Clipped From The High Point Enterprise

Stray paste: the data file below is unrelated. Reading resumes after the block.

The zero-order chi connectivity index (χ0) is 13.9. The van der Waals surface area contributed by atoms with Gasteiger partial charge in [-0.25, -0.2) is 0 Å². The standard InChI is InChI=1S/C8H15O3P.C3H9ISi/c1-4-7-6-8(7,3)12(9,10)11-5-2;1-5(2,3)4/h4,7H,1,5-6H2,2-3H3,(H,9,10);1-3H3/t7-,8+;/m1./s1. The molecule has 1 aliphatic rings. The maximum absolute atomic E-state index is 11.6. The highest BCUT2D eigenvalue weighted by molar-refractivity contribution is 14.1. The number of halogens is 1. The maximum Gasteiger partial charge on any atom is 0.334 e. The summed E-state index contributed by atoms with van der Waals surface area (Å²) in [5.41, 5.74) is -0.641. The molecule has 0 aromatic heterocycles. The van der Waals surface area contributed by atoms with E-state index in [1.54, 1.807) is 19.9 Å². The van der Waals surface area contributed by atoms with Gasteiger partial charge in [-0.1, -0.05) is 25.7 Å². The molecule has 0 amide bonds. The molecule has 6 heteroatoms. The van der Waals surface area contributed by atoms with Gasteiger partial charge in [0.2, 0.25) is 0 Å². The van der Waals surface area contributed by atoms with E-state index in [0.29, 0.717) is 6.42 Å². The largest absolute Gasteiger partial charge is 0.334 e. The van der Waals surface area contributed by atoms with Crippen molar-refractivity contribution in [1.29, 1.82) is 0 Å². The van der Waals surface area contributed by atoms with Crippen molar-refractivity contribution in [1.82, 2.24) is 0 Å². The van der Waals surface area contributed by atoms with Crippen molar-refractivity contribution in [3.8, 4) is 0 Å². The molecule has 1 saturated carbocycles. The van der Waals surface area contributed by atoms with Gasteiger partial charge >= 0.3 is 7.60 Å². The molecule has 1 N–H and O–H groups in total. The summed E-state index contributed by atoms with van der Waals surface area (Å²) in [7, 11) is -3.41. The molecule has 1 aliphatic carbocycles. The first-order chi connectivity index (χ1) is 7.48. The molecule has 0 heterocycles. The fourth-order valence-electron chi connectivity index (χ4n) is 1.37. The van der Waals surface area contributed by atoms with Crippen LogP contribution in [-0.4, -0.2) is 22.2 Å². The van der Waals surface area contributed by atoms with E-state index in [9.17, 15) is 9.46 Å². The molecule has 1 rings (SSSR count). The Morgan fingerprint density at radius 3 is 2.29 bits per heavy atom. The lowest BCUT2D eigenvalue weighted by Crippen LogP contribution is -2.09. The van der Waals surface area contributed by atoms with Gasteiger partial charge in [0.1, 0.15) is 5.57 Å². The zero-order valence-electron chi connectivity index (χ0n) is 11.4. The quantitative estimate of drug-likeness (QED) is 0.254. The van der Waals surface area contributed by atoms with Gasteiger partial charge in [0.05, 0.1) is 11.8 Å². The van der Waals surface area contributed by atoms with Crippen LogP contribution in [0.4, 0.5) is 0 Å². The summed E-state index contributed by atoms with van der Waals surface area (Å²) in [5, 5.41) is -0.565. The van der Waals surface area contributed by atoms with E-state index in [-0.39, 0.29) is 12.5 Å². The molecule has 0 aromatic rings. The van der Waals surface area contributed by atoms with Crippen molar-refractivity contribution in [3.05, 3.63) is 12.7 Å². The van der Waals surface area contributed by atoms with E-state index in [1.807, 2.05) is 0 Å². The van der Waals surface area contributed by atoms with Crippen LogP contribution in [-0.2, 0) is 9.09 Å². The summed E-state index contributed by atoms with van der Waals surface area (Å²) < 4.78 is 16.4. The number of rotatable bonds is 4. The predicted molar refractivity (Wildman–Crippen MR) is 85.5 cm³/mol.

IN ATLANTA SIT-INS Integration Leader Urges Negroes To Accept Pact By THE ASSOCIATED PRESS Negro integration leader Martin Lu-her King Jr. has called on Atlanta's Negro community to calm down and accept the lunch counter desegregation agreement which halted the recent wave of sit-in demonstrations and boycotts in the downtown area. King urged calmness and unity as a mass meeting held to clarify terms of the settlement worked out with the Atlanta-Chamber of Commerce .after some students expressed dissatisfaction. The rally, attended by 2,000 Negroes in the Warren Methodisi Church Friday night, was one of three he'd in as many Southern states. Easier shopping boycotts were urged at meetings in Rock Hill, S. C., and.Louisv.ille. Ky. The agreement between Atlanta Negro leaders and major department, drug and variety stores, announced Tuesday, re-opened lunch counters on a segregated basis with the provision they would be opened to all when school desegregation took place. Atlanta public schools have been ordered to start desegregation in the llth and 12th grades this fall. The University of Georgia at Athens admitted two Negro students in January. Negro ally. A. T; Walden told the meeting the sit-in agreement was a necessary compromise and said that "no other city has made such a sweeping desegregation agreement in advance." But the Rev. Samuel Williams said his understanding was that lunch counters would be opened to all -"no later than next fall regardless of what occurs in connection with school desegregation." Williams said it was agreed lunch counters wmrid desegregate "sometime between,now and September" and that Negro leaders received the impression that some lunch counters would be opened shortly on an integrated basis. At Rock Hill, about 400 Negroes attending a rally voted to boycott all stores on the city's main street for a period of 30 days, extending through the Easter shopping season. James Farmer of New York, national director of the Congress of Racial Equality, told the meeting that four Negro girls would apply for admission to Winthrop College, South Carolina woman's college, in September. The rally, followed by a dance, was staged in honor of 13 students who recently served 30-day jail terms in York County rather than post bond for breach of peace convictions in connection with anti-segregation demonstrations. About 200 Negro youths and three white persons met at a Louisville church and pledged to extend indefinitely the "buy nothing for Easter" campaign-. At Martinsville, Va., six Negro youths picketed two variety stores for about two hours but did not attempt to seek service at the segregated lunch counters. No incidents were reported. In Durham, N. C., 25 faculty members from Duke University and North Carolina College joined students in picketing two movie houses to protest segregated seating policies. The 25 were among 2C2 professors of the two colleges who signed a resolution earlier this week condemning segregation at the theaters. The Rev. J. Neal Hughley of Forth Carolina College, chairman of the liaison committee for the faculty members, told newsmen "this picketing by the faculty is not a one-time shot. It will be a continuous thing as far as we are concerned." In another North Carolina development, Joseph Charles Jones, 23, was reinstated in good standing at Johnson C. Smith University in Charlotte after serving 30 days in jail as a result of a sit-in demonstration. The theology sto dent was convicted of breach of the peace at Rock Hill, S. C., and went to jail rather than pos! bond. At Oxford, Miss., Billy C. Bar ton, 20, of Pontotoc, Miss,, said pro-segregation forces were circu ^ reports against him in an apparent attempt to prevent his election as editor of the studen newspaper at the University o. Mississippi. The college senior showed cop ies of letters originating from the Citizens Council in Jackson anc sent by the State Sovereignty Commission. NAME CLEARED 'Deserter's' Body Found In Grave WINDOW, Minn. (AP)-The belief that their son was "too good a boy" to desert the armed forces has been justified for a father and mother after 16 years of effort to clear his name. Mr. and Mrs. John Sogge have been informed by the U.S. Army adjutant general that the remains of their son. Gehart, have been located and that an honorable discharge would be forwarded. The information climaxes years of research by the Red Cross, the FBI, England's Scotland Yard, a Windom law firm, the armed services and the Sogges themselves. The mystery began in the waning days of World War II at St. Dizier. France, where Gehart, a staff sergeant, reportedly had booked passage on a channel- crossing flight to England after being granted a seven-day pass. When he failed to return he was listed as AWOL. As the facts unfolded, Sogge actually had boarded, as an unlisted passenger, a cargo plane taking the same route. Why he had forsaken his seat aboard a passenger plane isn't certain. Minutes after take-off the plane was shot down by German antiaircraft (ire. All occupants were killed. The date was Sept. 25, 1944. First definite information on Sogge came June 13, 1945, when his commanding officer replied to a letter from the missing man's sister, explaining that young | Sogge never had returned from his seven-day pass. But the Sogges didn't give up. From that moment until now, they and a handful of official and private agencies pressed for action.